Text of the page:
Gary Hart

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Real Name - Gary Hart
Birthdate - n/a

Aliases - none

Professional background - Chicago(`60-`61), Detroit(`61-`65), Amarillo(`66-`68), Dallas(`68-`69), Australia(`69-`73), Georgia(`73), Florida(`73-`77), WCCW(`77-`83), Georgia(`82), Mid-Atlantic(`83), WCCW(`84-`87), WCW(`89)

Groups - Gary Hart's Army, H&H Enterprises

Wrestlers - Abdullah the Butcher, Chris Adams, Brute Bernard, Bruiser Brody, Killer Brooks, Bulldog Brower, Bad Leroy Brown, King Kong Bundy, Chang Chung, Dragon Master, Terry Funk, Gordman & Goliath, Great Kabuki, Great Muta, Gino Hernandez, King Curtis Iaukea, "The Spoiler" Don Jardine, The Kangaroos (Al Costello & Karl Von Brauner), Killer Khan, Mark Lewin, Masabu, Missouri Mauler, Bugsy McGraw, Dick Murdoch, John Nord, Bob Orton Jr., Al Perez, Angelo Poffo, Bull Ramos, Dusty Rhodes, Buzz Sawyer, Pak Song (Nam), Dick Slater, Big John Studd, The Student (George Steele), Jeep Swenson, Toru Tanaka, Baron Von Raschke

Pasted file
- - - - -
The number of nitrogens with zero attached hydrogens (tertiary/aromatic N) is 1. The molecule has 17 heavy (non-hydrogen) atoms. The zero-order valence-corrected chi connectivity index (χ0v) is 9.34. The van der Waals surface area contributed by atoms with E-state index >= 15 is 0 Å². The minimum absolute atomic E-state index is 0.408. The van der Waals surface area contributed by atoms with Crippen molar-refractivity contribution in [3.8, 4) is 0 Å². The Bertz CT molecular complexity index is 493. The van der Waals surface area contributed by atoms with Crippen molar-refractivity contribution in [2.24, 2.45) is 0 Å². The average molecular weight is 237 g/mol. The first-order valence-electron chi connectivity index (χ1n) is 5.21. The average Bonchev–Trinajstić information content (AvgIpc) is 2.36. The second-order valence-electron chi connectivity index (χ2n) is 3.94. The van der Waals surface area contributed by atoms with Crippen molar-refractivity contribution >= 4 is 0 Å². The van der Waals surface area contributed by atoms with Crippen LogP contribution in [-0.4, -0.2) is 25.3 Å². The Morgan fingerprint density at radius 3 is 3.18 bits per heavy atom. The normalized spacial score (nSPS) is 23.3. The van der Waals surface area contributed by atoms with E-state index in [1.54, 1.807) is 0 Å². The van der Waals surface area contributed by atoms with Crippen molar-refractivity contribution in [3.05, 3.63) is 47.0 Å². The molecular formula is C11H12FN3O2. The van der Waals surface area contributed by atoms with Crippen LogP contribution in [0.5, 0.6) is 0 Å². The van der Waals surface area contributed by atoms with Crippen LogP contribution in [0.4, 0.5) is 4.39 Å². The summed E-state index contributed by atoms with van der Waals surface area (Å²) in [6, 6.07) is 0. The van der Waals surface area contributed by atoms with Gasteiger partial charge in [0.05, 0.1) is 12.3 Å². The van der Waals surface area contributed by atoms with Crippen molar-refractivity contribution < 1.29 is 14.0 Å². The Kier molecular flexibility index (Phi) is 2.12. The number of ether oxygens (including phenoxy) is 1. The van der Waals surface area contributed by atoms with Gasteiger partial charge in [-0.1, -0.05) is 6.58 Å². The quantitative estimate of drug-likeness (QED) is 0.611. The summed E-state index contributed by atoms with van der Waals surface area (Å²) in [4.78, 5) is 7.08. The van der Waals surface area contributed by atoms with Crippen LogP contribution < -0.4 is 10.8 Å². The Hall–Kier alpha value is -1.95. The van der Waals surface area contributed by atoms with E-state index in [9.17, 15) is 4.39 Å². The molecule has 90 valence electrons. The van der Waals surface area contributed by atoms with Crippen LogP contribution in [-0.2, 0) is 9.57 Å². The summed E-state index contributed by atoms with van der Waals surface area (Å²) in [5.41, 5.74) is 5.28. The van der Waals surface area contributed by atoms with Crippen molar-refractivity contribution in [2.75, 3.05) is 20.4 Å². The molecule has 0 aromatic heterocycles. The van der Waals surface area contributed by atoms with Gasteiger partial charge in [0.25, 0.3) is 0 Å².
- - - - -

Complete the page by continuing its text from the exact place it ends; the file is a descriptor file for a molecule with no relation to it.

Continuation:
Place in History - One of the most successful managers of all-time, who's accomplishments preceded many of the managers that people today hold in such high regard. Gary Hart began as a wrestler in Chicago before hooking up with Angelo Poffo, who helped him break out and get more exposure. The relationship was crucial for Hart as Poffo allowed him to do what he wanted and he developed an eye for talent scouting as a local trainer. He was given valuable seasoning in Amarillo and quickly became one of the most hated men in Texas with his "Playboy from Chicago" gimmick and helped turn long-time heel Fritz Von Erich. After that, Hart spent a long time in Australia and honed his skills further, so when he came back into the United States he was ready to make a huge impact. Jim Barnett brought him into Atlanta, but it didn't pan out and the place became Florida instead. On the local scene, Hart's former charge, Dusty Rhodes, went from a major heel to one of the top babyfaces of the 70s. Managing Pak Song, Gary Hart became a tremendous heel manager and began inroducing men and helping them get over quickly. After that run, he returned to Dallas and gave the Von Erichs their first money program and he became a strong booking mind. Perhaps Hart's greatest creation came when he took an undersized Japanese jobber and turned him into the Great Kabuki. This character was put over strong and became a hot commodity in the Southern territories in the early 80s. This allowed Hart to make some easy money in his later years between booking gigs in Dallas. Hart's last run was in WCW managing the Great Muta (as Kabuki's son) and Terry Funk and while the stay was short it was fittingly great exit from the sport for one of the most eloquent talkers and best minds.

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